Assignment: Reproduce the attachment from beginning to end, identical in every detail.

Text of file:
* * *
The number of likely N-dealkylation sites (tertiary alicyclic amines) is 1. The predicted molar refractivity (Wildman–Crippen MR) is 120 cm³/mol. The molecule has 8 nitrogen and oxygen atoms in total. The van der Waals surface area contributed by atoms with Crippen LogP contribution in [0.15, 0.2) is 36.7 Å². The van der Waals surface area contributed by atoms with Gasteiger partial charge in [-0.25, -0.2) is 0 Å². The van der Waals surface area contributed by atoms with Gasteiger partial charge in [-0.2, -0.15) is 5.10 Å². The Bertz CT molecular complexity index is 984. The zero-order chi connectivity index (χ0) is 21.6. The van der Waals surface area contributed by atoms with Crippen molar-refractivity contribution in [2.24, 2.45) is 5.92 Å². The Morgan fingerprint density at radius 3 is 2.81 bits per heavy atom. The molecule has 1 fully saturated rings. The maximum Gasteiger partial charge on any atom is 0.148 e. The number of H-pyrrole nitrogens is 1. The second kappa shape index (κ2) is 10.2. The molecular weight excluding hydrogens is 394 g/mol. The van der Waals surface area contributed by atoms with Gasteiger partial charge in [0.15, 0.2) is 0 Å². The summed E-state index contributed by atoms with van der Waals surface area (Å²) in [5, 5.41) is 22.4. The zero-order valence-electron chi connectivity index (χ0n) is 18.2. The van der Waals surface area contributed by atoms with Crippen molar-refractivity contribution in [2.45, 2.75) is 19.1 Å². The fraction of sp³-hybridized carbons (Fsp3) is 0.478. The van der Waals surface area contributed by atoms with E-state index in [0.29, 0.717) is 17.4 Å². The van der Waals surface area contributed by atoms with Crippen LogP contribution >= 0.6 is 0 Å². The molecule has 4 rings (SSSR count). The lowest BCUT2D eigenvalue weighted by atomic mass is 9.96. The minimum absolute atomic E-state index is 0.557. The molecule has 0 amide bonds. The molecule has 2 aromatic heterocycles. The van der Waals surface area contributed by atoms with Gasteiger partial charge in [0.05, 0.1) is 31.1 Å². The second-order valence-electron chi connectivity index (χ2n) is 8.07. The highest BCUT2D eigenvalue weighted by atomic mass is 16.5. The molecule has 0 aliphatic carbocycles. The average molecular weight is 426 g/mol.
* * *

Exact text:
The number of likely N-dealkylation sites (tertiary alicyclic amines) is 1. The predicted molar refractivity (Wildman–Crippen MR) is 120 cm³/mol. The molecule has 8 nitrogen and oxygen atoms in total. The van der Waals surface area contributed by atoms with Crippen LogP contribution in [0.15, 0.2) is 36.7 Å². The van der Waals surface area contributed by atoms with Gasteiger partial charge in [-0.25, -0.2) is 0 Å². The van der Waals surface area contributed by atoms with Gasteiger partial charge in [-0.2, -0.15) is 5.10 Å². The Bertz CT molecular complexity index is 984. The zero-order chi connectivity index (χ0) is 21.6. The van der Waals surface area contributed by atoms with Crippen molar-refractivity contribution in [2.24, 2.45) is 5.92 Å². The Morgan fingerprint density at radius 3 is 2.81 bits per heavy atom. The molecule has 1 fully saturated rings. The maximum Gasteiger partial charge on any atom is 0.148 e. The number of H-pyrrole nitrogens is 1. The second kappa shape index (κ2) is 10.2. The molecular weight excluding hydrogens is 394 g/mol. The van der Waals surface area contributed by atoms with Gasteiger partial charge in [0.15, 0.2) is 0 Å². The summed E-state index contributed by atoms with van der Waals surface area (Å²) in [5, 5.41) is 22.4. The zero-order valence-electron chi connectivity index (χ0n) is 18.2. The van der Waals surface area contributed by atoms with Crippen molar-refractivity contribution in [2.45, 2.75) is 19.1 Å². The fraction of sp³-hybridized carbons (Fsp3) is 0.478. The van der Waals surface area contributed by atoms with E-state index in [0.29, 0.717) is 17.4 Å². The van der Waals surface area contributed by atoms with Crippen LogP contribution >= 0.6 is 0 Å². The molecule has 4 rings (SSSR count). The lowest BCUT2D eigenvalue weighted by atomic mass is 9.96. The minimum absolute atomic E-state index is 0.557. The molecule has 0 amide bonds. The molecule has 2 aromatic heterocycles. The van der Waals surface area contributed by atoms with Gasteiger partial charge in [0.05, 0.1) is 31.1 Å². The second-order valence-electron chi connectivity index (χ2n) is 8.07. The highest BCUT2D eigenvalue weighted by atomic mass is 16.5. The molecule has 0 aliphatic carbocycles. The average molecular weight is 426 g/mol.